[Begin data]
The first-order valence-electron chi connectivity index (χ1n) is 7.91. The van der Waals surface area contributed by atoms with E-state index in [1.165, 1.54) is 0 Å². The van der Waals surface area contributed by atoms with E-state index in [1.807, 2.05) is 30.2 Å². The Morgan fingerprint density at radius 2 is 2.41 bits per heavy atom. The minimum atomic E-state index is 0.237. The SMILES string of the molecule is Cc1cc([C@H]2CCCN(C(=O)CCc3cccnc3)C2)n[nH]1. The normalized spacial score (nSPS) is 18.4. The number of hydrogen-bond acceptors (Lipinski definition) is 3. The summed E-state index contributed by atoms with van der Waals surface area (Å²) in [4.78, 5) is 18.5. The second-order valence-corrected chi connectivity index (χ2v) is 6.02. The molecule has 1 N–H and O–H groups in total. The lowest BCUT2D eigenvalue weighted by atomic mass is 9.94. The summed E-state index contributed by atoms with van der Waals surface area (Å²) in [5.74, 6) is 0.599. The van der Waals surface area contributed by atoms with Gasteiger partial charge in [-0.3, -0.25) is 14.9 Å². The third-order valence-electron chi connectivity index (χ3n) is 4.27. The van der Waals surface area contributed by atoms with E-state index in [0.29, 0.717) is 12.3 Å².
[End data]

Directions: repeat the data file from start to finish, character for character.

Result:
The first-order valence-electron chi connectivity index (χ1n) is 7.91. The van der Waals surface area contributed by atoms with E-state index in [1.165, 1.54) is 0 Å². The van der Waals surface area contributed by atoms with E-state index in [1.807, 2.05) is 30.2 Å². The Morgan fingerprint density at radius 2 is 2.41 bits per heavy atom. The minimum atomic E-state index is 0.237. The SMILES string of the molecule is Cc1cc([C@H]2CCCN(C(=O)CCc3cccnc3)C2)n[nH]1. The normalized spacial score (nSPS) is 18.4. The number of hydrogen-bond acceptors (Lipinski definition) is 3. The summed E-state index contributed by atoms with van der Waals surface area (Å²) in [4.78, 5) is 18.5. The second-order valence-corrected chi connectivity index (χ2v) is 6.02. The molecule has 1 N–H and O–H groups in total. The lowest BCUT2D eigenvalue weighted by atomic mass is 9.94. The summed E-state index contributed by atoms with van der Waals surface area (Å²) in [5.74, 6) is 0.599. The van der Waals surface area contributed by atoms with Gasteiger partial charge in [-0.3, -0.25) is 14.9 Å². The third-order valence-electron chi connectivity index (χ3n) is 4.27. The van der Waals surface area contributed by atoms with E-state index in [0.29, 0.717) is 12.3 Å².